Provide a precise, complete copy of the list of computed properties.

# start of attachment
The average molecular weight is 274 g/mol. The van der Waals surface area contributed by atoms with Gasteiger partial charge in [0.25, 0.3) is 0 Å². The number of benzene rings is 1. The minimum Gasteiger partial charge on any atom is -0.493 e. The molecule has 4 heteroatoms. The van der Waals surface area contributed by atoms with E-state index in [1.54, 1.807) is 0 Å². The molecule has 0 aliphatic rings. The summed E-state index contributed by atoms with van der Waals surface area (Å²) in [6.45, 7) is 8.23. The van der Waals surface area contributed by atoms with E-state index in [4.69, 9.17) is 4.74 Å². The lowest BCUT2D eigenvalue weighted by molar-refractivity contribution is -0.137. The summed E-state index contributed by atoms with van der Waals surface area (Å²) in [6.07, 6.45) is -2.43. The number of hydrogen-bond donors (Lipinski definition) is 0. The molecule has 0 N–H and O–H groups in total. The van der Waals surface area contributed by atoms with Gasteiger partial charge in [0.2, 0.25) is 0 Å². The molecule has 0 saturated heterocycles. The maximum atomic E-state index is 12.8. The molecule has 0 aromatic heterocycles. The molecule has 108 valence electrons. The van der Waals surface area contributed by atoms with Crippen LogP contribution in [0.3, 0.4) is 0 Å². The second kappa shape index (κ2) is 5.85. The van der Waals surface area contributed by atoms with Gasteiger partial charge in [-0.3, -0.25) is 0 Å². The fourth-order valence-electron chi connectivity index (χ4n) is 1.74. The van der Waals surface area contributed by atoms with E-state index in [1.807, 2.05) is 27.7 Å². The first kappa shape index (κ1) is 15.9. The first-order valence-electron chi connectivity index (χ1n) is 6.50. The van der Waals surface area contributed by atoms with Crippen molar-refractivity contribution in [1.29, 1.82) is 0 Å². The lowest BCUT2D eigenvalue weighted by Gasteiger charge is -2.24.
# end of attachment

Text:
The average molecular weight is 274 g/mol. The van der Waals surface area contributed by atoms with Gasteiger partial charge in [0.25, 0.3) is 0 Å². The number of benzene rings is 1. The minimum Gasteiger partial charge on any atom is -0.493 e. The molecule has 4 heteroatoms. The van der Waals surface area contributed by atoms with E-state index in [1.54, 1.807) is 0 Å². The molecule has 0 aliphatic rings. The summed E-state index contributed by atoms with van der Waals surface area (Å²) in [6.45, 7) is 8.23. The van der Waals surface area contributed by atoms with E-state index in [4.69, 9.17) is 4.74 Å². The lowest BCUT2D eigenvalue weighted by molar-refractivity contribution is -0.137. The summed E-state index contributed by atoms with van der Waals surface area (Å²) in [6.07, 6.45) is -2.43. The number of hydrogen-bond donors (Lipinski definition) is 0. The molecule has 0 N–H and O–H groups in total. The van der Waals surface area contributed by atoms with Gasteiger partial charge in [0.2, 0.25) is 0 Å². The molecule has 0 saturated heterocycles. The maximum atomic E-state index is 12.8. The molecule has 0 aromatic heterocycles. The molecule has 108 valence electrons. The van der Waals surface area contributed by atoms with Crippen LogP contribution in [0.3, 0.4) is 0 Å². The second kappa shape index (κ2) is 5.85. The van der Waals surface area contributed by atoms with Gasteiger partial charge in [-0.3, -0.25) is 0 Å². The fourth-order valence-electron chi connectivity index (χ4n) is 1.74. The van der Waals surface area contributed by atoms with E-state index in [1.807, 2.05) is 27.7 Å². The first kappa shape index (κ1) is 15.9. The first-order valence-electron chi connectivity index (χ1n) is 6.50. The van der Waals surface area contributed by atoms with Crippen molar-refractivity contribution in [1.29, 1.82) is 0 Å². The lowest BCUT2D eigenvalue weighted by Gasteiger charge is -2.24.